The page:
But there was no time. Pauling would worry about the details later. Now on a crusade for the good of defenseless citizens walking along this sidewalk and children everywhere, the professor started pumping the Caltech faculty for information. This couldn’t have been the first time something like this had happened. What, he wondered, was the pattern? Finally, someone cracked: two associates revealed that attempted attacks by the same dog in the same yard had come so close to maiming them that they had started avoiding that sidewalk altogether, walking on the opposite side of the street to avoid the beast. They hadn’t mentioned it before now; they had just gone on living in fear, bowing to the will of the Black Dog of San Pasqual Street.


Everything was becoming clearer. It sounds like Brooks has this beast carving out an Empire on San Pasqual, Pauling thought. Why, he already might as well own the entire sidewalk from Wilson to Catalina! What will this man take if no one stands up to him and says that enough is enough?

That night when he got home, Pauling found the bill for $11.50 from Dr. Crosse waiting for him at his front door. He grumbled and dropped it on his desk, putting it from his mind. Ava Helen made his favorite dinner, but nothing could take his mind off of the dog. He wrote feverishly, composing a page of notes trying to make sense of it all, but he just couldn’t figure how to bring the man to justice. Once in bed, Pauling only lay tossing and turning. Frustrated, he went for a cool swim in the pool and then retired to his office, retrieving his trusty Dictaphone and pacing back and forth, thinking out loud and going over the details again and again. He had to consider the most important question of all: Would the beast strike again?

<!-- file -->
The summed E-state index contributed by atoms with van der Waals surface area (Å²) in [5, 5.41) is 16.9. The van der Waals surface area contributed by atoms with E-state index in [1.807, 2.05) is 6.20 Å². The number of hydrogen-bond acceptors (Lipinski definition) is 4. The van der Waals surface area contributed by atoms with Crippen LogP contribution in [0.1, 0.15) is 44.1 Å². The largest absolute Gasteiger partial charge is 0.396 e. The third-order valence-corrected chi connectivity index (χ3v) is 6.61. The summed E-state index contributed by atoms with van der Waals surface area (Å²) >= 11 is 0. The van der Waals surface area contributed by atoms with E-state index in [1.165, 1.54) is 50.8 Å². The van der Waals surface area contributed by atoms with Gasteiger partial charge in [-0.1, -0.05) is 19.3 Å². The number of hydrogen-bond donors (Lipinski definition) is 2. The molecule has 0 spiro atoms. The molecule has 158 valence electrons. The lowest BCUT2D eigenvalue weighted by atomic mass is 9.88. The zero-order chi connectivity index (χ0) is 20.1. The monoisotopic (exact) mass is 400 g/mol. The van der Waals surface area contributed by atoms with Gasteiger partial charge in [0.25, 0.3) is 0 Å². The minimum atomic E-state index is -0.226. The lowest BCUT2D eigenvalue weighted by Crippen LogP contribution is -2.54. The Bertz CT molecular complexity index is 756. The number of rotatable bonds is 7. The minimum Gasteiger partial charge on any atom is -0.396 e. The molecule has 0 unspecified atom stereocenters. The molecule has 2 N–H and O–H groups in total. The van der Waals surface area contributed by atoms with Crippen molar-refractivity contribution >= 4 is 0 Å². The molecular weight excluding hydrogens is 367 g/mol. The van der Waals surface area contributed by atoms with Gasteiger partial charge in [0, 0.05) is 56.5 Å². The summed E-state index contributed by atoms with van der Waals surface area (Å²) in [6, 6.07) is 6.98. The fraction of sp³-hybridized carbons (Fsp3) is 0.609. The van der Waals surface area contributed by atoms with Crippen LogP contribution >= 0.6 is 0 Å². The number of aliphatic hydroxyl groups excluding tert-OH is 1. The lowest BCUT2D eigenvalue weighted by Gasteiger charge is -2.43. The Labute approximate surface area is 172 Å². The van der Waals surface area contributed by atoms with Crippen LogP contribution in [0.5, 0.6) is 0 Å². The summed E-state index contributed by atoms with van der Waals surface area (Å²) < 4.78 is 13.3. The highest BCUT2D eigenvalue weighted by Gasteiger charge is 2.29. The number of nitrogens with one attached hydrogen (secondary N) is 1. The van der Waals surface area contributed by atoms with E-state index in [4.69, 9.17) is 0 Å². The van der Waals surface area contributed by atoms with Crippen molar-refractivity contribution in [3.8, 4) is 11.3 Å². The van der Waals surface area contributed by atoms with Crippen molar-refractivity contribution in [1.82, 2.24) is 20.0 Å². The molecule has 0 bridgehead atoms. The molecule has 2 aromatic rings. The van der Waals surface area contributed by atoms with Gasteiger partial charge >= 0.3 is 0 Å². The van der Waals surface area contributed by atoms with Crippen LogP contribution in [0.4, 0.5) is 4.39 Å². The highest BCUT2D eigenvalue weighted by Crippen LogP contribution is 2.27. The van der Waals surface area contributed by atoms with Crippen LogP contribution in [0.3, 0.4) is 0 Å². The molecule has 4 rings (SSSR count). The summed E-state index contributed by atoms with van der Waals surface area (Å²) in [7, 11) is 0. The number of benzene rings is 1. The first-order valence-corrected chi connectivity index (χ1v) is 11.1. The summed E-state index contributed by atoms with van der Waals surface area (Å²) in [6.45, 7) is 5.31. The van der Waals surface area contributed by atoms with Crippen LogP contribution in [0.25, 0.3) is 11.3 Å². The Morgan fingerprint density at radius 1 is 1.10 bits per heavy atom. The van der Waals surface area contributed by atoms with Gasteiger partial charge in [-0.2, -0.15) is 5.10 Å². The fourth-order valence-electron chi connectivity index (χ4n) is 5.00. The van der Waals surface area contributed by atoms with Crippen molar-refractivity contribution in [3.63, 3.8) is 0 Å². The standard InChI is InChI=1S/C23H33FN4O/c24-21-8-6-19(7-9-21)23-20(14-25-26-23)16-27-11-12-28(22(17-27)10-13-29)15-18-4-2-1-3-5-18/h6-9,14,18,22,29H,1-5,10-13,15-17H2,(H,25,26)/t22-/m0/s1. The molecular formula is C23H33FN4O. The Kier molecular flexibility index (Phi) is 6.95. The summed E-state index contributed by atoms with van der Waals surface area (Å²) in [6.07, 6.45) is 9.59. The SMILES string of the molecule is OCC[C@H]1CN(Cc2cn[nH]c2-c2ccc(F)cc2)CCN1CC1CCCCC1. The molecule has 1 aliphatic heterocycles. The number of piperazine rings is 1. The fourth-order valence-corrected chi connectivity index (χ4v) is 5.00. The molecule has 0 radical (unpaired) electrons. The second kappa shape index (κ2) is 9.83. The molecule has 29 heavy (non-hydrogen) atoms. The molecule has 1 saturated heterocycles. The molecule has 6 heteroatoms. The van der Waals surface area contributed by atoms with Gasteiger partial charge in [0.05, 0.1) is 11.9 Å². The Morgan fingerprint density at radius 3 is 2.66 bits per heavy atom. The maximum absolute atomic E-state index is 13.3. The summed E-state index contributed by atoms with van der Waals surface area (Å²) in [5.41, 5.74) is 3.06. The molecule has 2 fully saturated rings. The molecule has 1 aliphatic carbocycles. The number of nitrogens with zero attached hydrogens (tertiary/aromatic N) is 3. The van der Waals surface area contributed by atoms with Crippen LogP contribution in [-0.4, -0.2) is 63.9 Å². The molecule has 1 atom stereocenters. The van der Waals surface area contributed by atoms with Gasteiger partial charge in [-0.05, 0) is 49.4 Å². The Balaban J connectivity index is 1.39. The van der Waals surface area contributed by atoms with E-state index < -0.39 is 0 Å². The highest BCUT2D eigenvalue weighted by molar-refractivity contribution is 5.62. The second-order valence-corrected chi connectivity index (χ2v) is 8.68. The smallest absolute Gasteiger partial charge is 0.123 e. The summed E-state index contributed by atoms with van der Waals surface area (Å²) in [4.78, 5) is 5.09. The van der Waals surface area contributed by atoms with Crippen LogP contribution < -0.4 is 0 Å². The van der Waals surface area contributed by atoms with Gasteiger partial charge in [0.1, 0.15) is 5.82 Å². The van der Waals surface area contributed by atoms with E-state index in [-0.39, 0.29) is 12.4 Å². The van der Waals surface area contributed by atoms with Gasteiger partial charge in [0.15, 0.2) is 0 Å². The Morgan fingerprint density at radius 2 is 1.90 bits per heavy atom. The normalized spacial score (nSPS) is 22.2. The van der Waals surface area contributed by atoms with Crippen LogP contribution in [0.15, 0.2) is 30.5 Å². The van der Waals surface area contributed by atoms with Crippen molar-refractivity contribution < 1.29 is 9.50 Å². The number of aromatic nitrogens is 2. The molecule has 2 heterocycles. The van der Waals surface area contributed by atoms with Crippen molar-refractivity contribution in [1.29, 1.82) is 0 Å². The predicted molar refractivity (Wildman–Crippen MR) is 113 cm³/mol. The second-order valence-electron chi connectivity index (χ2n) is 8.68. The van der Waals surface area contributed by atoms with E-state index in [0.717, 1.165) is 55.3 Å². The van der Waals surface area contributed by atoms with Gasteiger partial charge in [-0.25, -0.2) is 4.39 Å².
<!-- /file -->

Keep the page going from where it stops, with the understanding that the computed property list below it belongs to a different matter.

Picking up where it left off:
Cool, unfeeling reason told him that without any doubt it would. “I think that there is no doubt that the dog is a vicious dog,” Pauling mused to himself. “He attacked me completely without provocation…”

That’s when Pauling remembered something Brooks had said, about the law being on his side: he had made mention of the police getting involved before, due to his dog’s habit of jumping up on the fence. That’s it! he realized. The fact that Brooks told me about his dog’s habit of jumping and barking at strangers corroborates the fact that this was not an isolated incident. The attempted attacks of the faculty at CIT show that what happened to me might well happen to anyone. I think I can prove that this is a vicious dog who is in the habit not just of barking harmlessly at strangers, but of attempting to purposely bite anyone who walks by!

Pauling realized that if he could just persuade some of his friends down at the station of this, he might be able to halt Brooks’ scheme to keep his side of the street clear of pedestrians in its tracks. He started drafting a letter to the Chief of Police right away.

As Pauling typed away furiously he retold the whole story, explaining in careful detail how it all went down, and he wondered how best to wrap the whole thing up.

Finally he ended the letter simply, saying, “I request that you take proper action about this matter.” He signed it with a shrug.

He would put it in the mail and it would be at the Pasadena Police Department at Arroyo Parkway by the end of the day.

Almost as an afterthought, he picked up the medical bill from Crosse and sealed it in a new envelope addressed to Dwight Brooks.

There’s one case closed, he considered with a smile, then thought, Now back to ending atmospheric nuclear testing and ensuring world peace…

And he curled up next to Ava Helen and finally went to sleep.